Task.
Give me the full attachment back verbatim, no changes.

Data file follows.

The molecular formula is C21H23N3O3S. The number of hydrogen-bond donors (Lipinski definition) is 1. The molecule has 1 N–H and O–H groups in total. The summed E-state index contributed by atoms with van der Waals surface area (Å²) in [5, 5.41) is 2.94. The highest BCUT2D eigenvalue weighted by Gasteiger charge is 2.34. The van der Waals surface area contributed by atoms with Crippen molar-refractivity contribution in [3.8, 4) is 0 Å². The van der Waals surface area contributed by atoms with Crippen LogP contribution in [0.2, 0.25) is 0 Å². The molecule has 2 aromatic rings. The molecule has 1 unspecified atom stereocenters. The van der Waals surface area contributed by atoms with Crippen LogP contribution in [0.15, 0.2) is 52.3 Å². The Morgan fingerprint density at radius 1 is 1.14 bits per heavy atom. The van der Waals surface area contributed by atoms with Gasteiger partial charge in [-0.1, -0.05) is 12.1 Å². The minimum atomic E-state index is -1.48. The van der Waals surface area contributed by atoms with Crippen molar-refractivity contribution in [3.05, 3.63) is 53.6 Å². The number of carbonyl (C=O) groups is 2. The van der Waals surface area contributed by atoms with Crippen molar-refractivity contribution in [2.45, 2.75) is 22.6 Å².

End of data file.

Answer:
The molecular formula is C21H23N3O3S. The number of hydrogen-bond donors (Lipinski definition) is 1. The molecule has 1 N–H and O–H groups in total. The summed E-state index contributed by atoms with van der Waals surface area (Å²) in [5, 5.41) is 2.94. The highest BCUT2D eigenvalue weighted by Gasteiger charge is 2.34. The van der Waals surface area contributed by atoms with Crippen molar-refractivity contribution in [3.8, 4) is 0 Å². The van der Waals surface area contributed by atoms with Crippen LogP contribution in [0.2, 0.25) is 0 Å². The molecule has 2 aromatic rings. The molecule has 1 unspecified atom stereocenters. The van der Waals surface area contributed by atoms with Crippen LogP contribution in [0.15, 0.2) is 52.3 Å². The Morgan fingerprint density at radius 1 is 1.14 bits per heavy atom. The van der Waals surface area contributed by atoms with Gasteiger partial charge in [-0.1, -0.05) is 12.1 Å². The minimum atomic E-state index is -1.48. The van der Waals surface area contributed by atoms with Crippen molar-refractivity contribution in [3.05, 3.63) is 53.6 Å². The number of carbonyl (C=O) groups is 2. The van der Waals surface area contributed by atoms with Crippen molar-refractivity contribution in [2.45, 2.75) is 22.6 Å².